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Spanish Government rejects reviewing strict 2016 deficit targets for Autonomous Communities

Despite the fact that all the Autonomous Community governments that are not run by the People's Party (PP) requested the Spanish Executive  – run by the PP – to allow them a greater deficit in 2016 and that Spain's independent fiscal authority Airef also recommended granting regional governments greater deficit targets for next year, the Spanish Finance Minister, Cristóbal Montoro, has rejected doing so. In 2016, the Autonomous Communities will have to close their budgets with less than a 0.3% deficit, "an absurd" and "unrealistic" figure according to the Catalan Finance Minister, Andreu Mas-Colell, who was recently awarded an honorary PhD in Economics by the University of Chicago. The Catalan Government asked for a 0.88% deficit target for 2016. Besides this, next year the Catalan Executive will receive €1.2 billion that should have already been transferred by the Spanish Executive but was not, due to Montoro's tax revenue miscalculations. In addition to this, since economic activity is growing, the Spanish Government will increase the Catalan Executive's funds by €700 million each year from 2016 onwards.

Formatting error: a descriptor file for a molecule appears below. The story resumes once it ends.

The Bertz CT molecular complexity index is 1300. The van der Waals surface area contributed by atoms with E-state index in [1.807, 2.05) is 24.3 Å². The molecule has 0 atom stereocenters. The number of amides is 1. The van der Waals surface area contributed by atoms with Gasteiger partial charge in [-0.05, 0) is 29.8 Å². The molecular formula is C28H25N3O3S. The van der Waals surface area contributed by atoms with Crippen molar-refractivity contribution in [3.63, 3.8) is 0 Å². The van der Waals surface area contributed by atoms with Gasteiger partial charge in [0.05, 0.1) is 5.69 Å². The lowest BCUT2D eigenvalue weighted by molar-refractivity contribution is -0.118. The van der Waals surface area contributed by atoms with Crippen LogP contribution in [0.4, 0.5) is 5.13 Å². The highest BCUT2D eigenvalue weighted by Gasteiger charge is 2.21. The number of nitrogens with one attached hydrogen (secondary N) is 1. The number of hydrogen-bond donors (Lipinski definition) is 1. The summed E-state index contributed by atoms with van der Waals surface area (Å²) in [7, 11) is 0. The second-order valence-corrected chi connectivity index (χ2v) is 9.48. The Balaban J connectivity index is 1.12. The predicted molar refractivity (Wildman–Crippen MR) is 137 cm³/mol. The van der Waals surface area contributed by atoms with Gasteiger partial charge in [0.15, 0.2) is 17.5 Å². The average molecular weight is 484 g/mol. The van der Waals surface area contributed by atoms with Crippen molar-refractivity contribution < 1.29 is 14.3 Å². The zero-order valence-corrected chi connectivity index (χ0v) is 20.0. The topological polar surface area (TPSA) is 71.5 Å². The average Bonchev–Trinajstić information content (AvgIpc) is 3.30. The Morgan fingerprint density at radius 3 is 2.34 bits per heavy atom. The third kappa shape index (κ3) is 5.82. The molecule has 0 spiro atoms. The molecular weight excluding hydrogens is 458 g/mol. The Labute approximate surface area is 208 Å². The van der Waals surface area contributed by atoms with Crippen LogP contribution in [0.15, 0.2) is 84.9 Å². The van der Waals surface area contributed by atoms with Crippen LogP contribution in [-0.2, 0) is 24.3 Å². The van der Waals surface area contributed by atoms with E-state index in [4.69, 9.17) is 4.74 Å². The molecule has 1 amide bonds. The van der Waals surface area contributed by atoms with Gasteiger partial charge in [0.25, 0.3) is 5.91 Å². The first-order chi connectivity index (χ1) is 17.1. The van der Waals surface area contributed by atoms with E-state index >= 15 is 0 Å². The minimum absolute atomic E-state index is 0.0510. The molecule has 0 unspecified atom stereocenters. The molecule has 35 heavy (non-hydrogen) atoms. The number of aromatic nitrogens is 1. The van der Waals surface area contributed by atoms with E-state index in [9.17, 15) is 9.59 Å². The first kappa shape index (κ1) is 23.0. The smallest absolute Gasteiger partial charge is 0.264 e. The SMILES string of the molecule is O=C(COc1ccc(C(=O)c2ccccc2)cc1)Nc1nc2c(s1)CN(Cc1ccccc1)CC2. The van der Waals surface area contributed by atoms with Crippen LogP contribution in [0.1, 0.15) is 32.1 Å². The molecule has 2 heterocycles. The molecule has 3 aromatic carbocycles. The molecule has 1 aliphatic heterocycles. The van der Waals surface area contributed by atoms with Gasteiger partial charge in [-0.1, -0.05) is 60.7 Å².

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30 July 2015 09:44 AM

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ACN

Barcelona (ACN).- Despite the fact that all the Autonomous Community governments that are not run by the People's Party (PP) requested the Spanish Executive – run by the PP – to allow them a greater deficit in 2016 and that Spain's independent fiscal authority Airef also recommended granting regional governments greater deficit targets for next year, the Spanish Finance Minister, Cristóbal Montoro, has rejected doing so. In 2016, the Autonomous Communities will have to close their budgets with less than a 0.3% deficit, "an absurd" and "unrealistic" figure according to the Catalan Finance Minister, Andreu Mas-Colell, who was recently awarded an honorary PhD in Economics by the University of Chicago. After the meeting, Montoro addressed the press and replied to Mas-Colell’s words by saying "stop complaining and get to work". Besides this, next year the Catalan Executive will receive €1.2 billion that should have already been transferred by the Spanish Executive but was not, due to Montoro's tax revenue miscalculations. In addition to this, since economic activity is growing, the Spanish Government will increase the Catalan Executive's funds by €700 million each year from 2016 onwards.


Spain as a whole has been granted a 4.2% deficit by the European Commission for next year and the Spanish Government unilaterally decided to split it in such a way that it keeps almost all of this allowance for itself, setting a 3.9% target for the centrally-run administrations and a 0.3% target for the Autonomous Communities – despite the fact that they exclusively fund and manage the basic Welfare State services. The Catalan Government asked for a 0.88% deficit target for 2016, since the level of public spending cannot further be reduced without seriously damaging public services after 5 years of budget cuts.

Spanish Government uses the strict deficit targets to recentralise powers